General Electric Co. announced yesterday that it will stop producing its own microwave ovens, forcing it to lay off half its 1,800 employes at its Columbia, Md., plant.

GE said that although it will continue to sell microwave ovens under its own name, they will be made by other manufacturers -- presumably foreign suppliers.

As a result, GE will lay off 545 employes this September when the Columbia plant -- the only one making GE ovens in the United States -- stops producing over-the-range microwave ovens. Another 355 employes will be laid off in mid-1986 when the company stops producing countertop ovens.

The plant will continue to make electric ranges and ovens and will serve as the major Northeast distribution center for all GE major appliances.

"We're very sad about what's going to happen," said Harvey Caras, manager of employe and community relations at the Columbia plant.

He noted, however, that the decision to stop production was in keeping with GE's new corporate policy to stop manufacturing products where the company does not have a major share of the market.

"There are at least 50 different suppliers of microwave ovens in the U.S.," Caras said. "It is a highly competitive market where we don't have a major share, as we do in the sale of refrigerators or electric ranges. . . . We made a tough business decision and decided that instead of putting our money into researching, developing and manufacturing microwave ovens, we should invest our resources where we feel we have a better shot of winning."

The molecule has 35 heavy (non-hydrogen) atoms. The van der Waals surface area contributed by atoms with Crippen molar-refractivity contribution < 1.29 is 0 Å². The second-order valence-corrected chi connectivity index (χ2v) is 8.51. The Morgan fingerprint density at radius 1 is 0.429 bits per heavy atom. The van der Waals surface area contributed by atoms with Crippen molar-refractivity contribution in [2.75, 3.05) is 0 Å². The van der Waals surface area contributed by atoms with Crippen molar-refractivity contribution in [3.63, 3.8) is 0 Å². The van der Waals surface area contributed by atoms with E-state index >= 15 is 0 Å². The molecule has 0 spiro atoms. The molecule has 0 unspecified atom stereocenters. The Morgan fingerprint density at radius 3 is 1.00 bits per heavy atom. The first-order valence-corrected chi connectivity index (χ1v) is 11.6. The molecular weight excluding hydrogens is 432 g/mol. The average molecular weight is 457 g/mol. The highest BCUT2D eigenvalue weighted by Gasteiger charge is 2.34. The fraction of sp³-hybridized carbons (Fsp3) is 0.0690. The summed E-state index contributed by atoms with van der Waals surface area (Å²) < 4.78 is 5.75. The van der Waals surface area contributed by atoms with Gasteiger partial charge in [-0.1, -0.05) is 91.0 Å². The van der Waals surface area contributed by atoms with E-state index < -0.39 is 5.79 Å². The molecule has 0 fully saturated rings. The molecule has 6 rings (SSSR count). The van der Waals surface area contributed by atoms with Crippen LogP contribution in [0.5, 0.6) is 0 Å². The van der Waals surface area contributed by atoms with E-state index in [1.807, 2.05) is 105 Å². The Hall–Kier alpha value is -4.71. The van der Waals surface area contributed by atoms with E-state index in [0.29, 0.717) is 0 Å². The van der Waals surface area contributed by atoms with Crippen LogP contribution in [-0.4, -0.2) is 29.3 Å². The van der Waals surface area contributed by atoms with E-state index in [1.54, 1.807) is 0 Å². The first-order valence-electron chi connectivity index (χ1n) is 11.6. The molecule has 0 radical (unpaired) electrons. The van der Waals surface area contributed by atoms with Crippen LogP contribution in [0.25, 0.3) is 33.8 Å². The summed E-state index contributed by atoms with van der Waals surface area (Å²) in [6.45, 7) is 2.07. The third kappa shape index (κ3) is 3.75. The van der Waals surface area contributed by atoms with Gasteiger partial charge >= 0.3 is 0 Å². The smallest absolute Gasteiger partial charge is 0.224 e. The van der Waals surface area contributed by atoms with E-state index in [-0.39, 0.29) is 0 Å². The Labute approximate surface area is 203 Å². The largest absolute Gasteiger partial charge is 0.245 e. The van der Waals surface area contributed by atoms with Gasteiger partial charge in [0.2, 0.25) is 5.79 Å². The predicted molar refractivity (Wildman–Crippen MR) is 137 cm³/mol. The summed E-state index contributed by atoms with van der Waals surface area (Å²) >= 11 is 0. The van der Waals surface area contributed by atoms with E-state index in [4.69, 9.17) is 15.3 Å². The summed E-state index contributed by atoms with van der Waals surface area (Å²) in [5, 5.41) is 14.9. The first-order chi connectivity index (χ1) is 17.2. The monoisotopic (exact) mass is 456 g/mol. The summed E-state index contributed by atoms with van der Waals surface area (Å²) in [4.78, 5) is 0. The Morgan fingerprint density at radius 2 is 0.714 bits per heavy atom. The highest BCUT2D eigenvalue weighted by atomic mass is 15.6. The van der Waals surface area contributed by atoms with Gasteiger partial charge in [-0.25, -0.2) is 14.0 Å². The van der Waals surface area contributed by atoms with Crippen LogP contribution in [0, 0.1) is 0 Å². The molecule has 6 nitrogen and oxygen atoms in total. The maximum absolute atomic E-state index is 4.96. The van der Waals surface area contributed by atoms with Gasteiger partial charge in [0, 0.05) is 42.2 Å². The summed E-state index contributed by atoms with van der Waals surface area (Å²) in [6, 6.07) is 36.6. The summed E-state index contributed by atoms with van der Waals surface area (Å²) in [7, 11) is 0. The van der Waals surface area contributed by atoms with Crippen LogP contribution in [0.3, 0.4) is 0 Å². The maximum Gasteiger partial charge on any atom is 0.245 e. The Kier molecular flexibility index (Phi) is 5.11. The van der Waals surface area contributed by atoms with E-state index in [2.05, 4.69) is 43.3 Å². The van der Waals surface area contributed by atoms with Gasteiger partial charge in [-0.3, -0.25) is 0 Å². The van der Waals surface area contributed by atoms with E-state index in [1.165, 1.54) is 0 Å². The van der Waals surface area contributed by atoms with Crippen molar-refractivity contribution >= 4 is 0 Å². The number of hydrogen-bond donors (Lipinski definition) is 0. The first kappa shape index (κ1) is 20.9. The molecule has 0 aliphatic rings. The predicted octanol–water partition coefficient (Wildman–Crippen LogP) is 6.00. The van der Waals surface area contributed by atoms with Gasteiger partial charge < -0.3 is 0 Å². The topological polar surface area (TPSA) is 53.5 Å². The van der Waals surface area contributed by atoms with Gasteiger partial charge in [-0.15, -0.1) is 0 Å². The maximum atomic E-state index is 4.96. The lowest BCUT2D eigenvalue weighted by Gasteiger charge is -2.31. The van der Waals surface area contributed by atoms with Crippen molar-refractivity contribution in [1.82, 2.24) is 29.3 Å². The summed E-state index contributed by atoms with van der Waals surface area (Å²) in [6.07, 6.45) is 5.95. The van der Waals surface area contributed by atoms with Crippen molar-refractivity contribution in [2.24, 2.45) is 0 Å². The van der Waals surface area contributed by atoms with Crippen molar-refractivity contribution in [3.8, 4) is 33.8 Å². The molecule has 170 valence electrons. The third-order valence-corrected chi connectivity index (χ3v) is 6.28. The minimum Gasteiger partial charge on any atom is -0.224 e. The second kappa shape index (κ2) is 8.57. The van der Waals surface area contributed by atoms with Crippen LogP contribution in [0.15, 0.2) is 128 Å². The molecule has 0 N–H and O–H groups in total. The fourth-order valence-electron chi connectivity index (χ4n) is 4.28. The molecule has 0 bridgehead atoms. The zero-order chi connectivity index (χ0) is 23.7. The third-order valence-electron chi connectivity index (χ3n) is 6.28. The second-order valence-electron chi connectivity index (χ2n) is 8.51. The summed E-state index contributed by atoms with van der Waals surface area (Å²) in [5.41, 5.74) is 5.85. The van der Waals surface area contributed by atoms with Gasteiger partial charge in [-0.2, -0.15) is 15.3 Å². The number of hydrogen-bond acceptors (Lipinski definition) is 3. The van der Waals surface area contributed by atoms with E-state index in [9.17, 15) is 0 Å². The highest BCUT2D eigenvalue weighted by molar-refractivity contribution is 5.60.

Caras said the company will continue to sell microwave ovens under the GE and Hotpoint brand names. But the ovens will be made by manufacturers under contract to GE. Caras said this will enable GE to keep up with technological advances without having to bear the costs of research and development.

"It certainly is a strong possibility" that most of these models will be produced by foreign manufacturers, Caras added.

GE will continue selling microwave ovens, Caras said, because it wants to continue providing a full line of major kitchen appliances. "We have to have the microwave in that line," he said.

GE is one of the largest employers in Howard County, said Manus O'Donnell, director of the county's department of citizen services. The layoffs will reduce the number of jobs there by about 2 percent. " O'Donnell said he is hopeful that many workers will be retrained by GE for new jobs before the layoffs begin.